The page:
From pointing the finger to Brexit
Pointing the finger
I can understand why concern has been expressed about the protests and boycotts by Friends over the treatment of Palestinians by Israel, harsh and brutal though that treatment may be.
Israel does seem to be singled out when scant, if any, concern has been expressed by Quakers over the treatment by China of the Uighurs and Tibetans, whose repression has been far harsher; or Myanmar over the Rohingya; or, for that matter, the UK over the Chagossians, notwithstanding a High Court Judgment in 2006 and a declaration by the International Court of Justice that forced expulsion from the Islands, and the denial of return, is illegal. This was carried out under a Labour government and supported by subsequent governments. A lease of Diego Garcia, one of the islands, was then granted to the USA for a military base.
Might not the finger of anti-Semitism be pointed at Friends for selectively choosing one wrong when others are ignored, especially one very close to home?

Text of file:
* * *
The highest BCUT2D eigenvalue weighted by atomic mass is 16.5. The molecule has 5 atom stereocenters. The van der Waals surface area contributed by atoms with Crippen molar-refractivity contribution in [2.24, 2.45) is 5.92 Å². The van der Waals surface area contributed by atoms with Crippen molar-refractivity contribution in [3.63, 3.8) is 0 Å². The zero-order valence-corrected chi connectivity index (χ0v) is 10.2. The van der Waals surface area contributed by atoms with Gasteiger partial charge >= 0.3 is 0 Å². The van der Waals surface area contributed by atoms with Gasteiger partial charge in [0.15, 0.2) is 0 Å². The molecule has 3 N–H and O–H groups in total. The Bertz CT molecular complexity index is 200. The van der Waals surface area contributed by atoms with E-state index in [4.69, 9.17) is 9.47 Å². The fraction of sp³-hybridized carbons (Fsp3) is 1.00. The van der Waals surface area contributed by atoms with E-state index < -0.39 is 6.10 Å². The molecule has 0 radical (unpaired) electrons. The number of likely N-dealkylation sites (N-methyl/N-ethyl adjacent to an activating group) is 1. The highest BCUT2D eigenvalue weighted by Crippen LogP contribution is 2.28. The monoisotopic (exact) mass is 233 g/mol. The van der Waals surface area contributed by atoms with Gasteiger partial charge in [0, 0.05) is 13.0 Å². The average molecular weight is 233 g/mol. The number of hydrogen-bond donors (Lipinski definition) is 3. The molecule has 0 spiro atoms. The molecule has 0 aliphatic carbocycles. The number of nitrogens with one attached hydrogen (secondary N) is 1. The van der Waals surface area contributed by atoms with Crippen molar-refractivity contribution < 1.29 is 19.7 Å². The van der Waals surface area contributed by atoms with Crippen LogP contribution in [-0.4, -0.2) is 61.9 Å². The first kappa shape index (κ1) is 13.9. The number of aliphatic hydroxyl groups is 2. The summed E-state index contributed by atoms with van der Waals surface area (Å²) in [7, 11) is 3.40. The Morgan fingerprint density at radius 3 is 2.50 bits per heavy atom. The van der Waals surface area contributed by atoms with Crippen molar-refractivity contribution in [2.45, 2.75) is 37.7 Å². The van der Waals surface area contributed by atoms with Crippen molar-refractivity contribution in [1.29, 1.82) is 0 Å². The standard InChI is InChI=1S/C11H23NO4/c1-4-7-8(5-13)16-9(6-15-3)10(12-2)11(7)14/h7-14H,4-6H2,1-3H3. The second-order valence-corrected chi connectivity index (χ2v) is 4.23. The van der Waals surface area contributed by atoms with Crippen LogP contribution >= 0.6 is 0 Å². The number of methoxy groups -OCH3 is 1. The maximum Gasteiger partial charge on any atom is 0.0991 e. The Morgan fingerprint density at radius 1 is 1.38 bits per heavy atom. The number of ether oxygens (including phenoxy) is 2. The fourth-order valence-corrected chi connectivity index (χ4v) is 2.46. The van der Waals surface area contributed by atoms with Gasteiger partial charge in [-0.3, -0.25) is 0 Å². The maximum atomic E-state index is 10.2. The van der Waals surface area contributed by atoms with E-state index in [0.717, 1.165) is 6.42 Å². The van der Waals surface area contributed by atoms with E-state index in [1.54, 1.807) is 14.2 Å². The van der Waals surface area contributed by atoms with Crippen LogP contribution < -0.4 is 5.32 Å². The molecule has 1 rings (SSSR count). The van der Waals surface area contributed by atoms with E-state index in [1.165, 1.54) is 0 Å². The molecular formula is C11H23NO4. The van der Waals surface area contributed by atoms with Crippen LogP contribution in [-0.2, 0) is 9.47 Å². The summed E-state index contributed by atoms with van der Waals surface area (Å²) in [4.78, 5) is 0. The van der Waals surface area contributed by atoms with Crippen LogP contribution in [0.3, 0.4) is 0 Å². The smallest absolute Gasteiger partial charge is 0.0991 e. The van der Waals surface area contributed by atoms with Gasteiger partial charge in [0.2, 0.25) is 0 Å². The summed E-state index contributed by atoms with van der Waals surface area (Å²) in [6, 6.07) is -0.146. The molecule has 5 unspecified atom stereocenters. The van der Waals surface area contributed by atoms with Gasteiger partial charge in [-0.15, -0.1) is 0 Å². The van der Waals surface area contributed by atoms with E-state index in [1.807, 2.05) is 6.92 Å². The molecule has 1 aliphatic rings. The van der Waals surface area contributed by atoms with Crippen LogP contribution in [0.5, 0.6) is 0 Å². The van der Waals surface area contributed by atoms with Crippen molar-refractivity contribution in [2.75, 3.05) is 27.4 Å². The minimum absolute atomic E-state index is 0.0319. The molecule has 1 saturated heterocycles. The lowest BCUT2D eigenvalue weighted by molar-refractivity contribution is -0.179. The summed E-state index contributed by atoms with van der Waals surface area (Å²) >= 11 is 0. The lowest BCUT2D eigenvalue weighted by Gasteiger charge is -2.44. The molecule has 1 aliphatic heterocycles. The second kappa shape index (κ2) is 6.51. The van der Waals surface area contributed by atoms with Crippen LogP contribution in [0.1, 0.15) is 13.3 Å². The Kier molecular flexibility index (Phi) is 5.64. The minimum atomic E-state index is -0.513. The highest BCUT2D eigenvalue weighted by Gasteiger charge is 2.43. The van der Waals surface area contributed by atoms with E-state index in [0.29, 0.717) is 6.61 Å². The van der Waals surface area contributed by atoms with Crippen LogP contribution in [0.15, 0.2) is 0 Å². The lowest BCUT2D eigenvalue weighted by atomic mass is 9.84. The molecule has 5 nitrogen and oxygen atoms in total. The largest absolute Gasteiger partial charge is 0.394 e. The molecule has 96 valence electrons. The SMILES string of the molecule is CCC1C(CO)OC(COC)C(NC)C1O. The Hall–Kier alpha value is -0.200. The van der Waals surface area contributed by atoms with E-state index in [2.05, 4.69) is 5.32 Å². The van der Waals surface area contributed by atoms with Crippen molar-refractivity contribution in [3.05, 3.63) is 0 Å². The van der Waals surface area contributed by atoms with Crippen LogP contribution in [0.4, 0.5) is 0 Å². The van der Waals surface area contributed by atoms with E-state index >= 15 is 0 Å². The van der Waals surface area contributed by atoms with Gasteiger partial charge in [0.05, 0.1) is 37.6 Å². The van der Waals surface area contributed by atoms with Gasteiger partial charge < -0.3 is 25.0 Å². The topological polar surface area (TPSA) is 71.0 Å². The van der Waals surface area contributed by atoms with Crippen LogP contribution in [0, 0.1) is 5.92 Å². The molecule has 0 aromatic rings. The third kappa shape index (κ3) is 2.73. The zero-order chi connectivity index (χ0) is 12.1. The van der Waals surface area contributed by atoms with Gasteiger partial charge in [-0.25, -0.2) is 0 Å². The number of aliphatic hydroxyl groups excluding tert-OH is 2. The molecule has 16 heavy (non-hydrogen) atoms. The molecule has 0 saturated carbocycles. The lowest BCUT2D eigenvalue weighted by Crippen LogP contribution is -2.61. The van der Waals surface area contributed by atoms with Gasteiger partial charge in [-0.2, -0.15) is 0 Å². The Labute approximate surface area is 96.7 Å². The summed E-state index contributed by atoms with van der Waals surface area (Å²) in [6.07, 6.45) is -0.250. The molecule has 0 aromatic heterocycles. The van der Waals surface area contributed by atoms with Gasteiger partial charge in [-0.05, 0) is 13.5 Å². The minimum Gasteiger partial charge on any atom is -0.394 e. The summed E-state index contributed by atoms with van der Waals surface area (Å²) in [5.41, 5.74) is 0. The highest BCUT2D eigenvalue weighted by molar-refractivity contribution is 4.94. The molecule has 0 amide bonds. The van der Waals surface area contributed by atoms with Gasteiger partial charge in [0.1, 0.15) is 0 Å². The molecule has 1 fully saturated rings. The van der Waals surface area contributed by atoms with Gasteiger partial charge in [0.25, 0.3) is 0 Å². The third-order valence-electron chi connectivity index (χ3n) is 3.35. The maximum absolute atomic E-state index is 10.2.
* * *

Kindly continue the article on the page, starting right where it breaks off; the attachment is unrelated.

Mary Jo Clogg’s letter (1 March) about the rapid increase in human population raises an issue which is more fundamental than climate change – because it is the root cause of the human-induced component of climate change. When last the oceans rose, between ten and fifteen thousand years ago, humanity survived because all technology was portable and there were places to which people could migrate. These conditions no longer apply. There are also questions about the rate at which natural resources are converted into artificial products; have we reached or even surpassed a sustainable limit?
Feel-good options such as promoting Fairtrade bananas and loft insulation will have only a minor impact on the potential horrors into which we seem to be sleepwalking. Putting major efforts into increasing children’s education and women’s employment opportunities, especially in parts of the world with high birth rates, as well as improving all forms of maternal healthcare, including easy access to contraceptives, might make a difference.
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